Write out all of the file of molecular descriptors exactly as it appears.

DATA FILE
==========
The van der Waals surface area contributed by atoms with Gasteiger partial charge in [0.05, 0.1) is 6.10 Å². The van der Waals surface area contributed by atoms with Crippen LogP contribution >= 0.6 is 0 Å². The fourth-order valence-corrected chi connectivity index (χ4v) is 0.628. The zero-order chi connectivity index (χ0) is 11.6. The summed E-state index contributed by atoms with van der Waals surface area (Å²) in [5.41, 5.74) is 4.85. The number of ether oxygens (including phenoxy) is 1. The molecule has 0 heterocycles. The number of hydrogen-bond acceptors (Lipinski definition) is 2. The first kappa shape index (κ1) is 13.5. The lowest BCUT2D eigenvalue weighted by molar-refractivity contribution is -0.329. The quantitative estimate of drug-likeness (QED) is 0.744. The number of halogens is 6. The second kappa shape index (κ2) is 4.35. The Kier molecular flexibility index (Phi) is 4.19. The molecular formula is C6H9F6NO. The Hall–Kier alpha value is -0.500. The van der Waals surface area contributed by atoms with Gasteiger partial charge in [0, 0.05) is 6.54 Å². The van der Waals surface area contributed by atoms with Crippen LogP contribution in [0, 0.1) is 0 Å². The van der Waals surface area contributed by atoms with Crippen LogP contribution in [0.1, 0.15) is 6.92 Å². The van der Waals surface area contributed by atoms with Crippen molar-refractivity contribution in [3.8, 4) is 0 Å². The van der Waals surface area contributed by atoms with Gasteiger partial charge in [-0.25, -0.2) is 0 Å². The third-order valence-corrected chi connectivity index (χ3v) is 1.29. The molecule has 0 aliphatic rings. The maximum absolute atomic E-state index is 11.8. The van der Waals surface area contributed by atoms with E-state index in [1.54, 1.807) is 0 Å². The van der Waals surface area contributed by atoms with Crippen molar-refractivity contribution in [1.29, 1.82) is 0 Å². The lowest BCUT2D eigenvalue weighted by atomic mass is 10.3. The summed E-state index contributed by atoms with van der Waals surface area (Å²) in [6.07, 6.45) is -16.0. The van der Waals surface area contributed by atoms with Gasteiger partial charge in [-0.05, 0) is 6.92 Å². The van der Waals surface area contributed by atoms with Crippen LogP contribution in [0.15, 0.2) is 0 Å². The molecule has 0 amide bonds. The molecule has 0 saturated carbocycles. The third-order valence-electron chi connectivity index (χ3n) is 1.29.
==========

The van der Waals surface area contributed by atoms with Gasteiger partial charge in [0.05, 0.1) is 6.10 Å². The van der Waals surface area contributed by atoms with Crippen LogP contribution >= 0.6 is 0 Å². The fourth-order valence-corrected chi connectivity index (χ4v) is 0.628. The zero-order chi connectivity index (χ0) is 11.6. The summed E-state index contributed by atoms with van der Waals surface area (Å²) in [5.41, 5.74) is 4.85. The number of ether oxygens (including phenoxy) is 1. The molecule has 0 heterocycles. The number of hydrogen-bond acceptors (Lipinski definition) is 2. The first kappa shape index (κ1) is 13.5. The lowest BCUT2D eigenvalue weighted by molar-refractivity contribution is -0.329. The quantitative estimate of drug-likeness (QED) is 0.744. The number of halogens is 6. The second kappa shape index (κ2) is 4.35. The Kier molecular flexibility index (Phi) is 4.19. The molecular formula is C6H9F6NO. The Hall–Kier alpha value is -0.500. The van der Waals surface area contributed by atoms with Gasteiger partial charge in [0, 0.05) is 6.54 Å². The van der Waals surface area contributed by atoms with Crippen LogP contribution in [0, 0.1) is 0 Å². The van der Waals surface area contributed by atoms with Crippen LogP contribution in [0.1, 0.15) is 6.92 Å². The van der Waals surface area contributed by atoms with Crippen molar-refractivity contribution in [3.8, 4) is 0 Å². The van der Waals surface area contributed by atoms with Gasteiger partial charge in [-0.25, -0.2) is 0 Å². The third-order valence-corrected chi connectivity index (χ3v) is 1.29. The molecule has 0 aliphatic rings. The maximum absolute atomic E-state index is 11.8. The van der Waals surface area contributed by atoms with E-state index in [1.54, 1.807) is 0 Å². The van der Waals surface area contributed by atoms with Crippen molar-refractivity contribution in [1.29, 1.82) is 0 Å². The lowest BCUT2D eigenvalue weighted by atomic mass is 10.3. The summed E-state index contributed by atoms with van der Waals surface area (Å²) in [6.07, 6.45) is -16.0. The van der Waals surface area contributed by atoms with Gasteiger partial charge in [-0.05, 0) is 6.92 Å². The van der Waals surface area contributed by atoms with Crippen LogP contribution in [0.15, 0.2) is 0 Å². The molecule has 0 amide bonds. The molecule has 0 saturated carbocycles. The third-order valence-electron chi connectivity index (χ3n) is 1.29.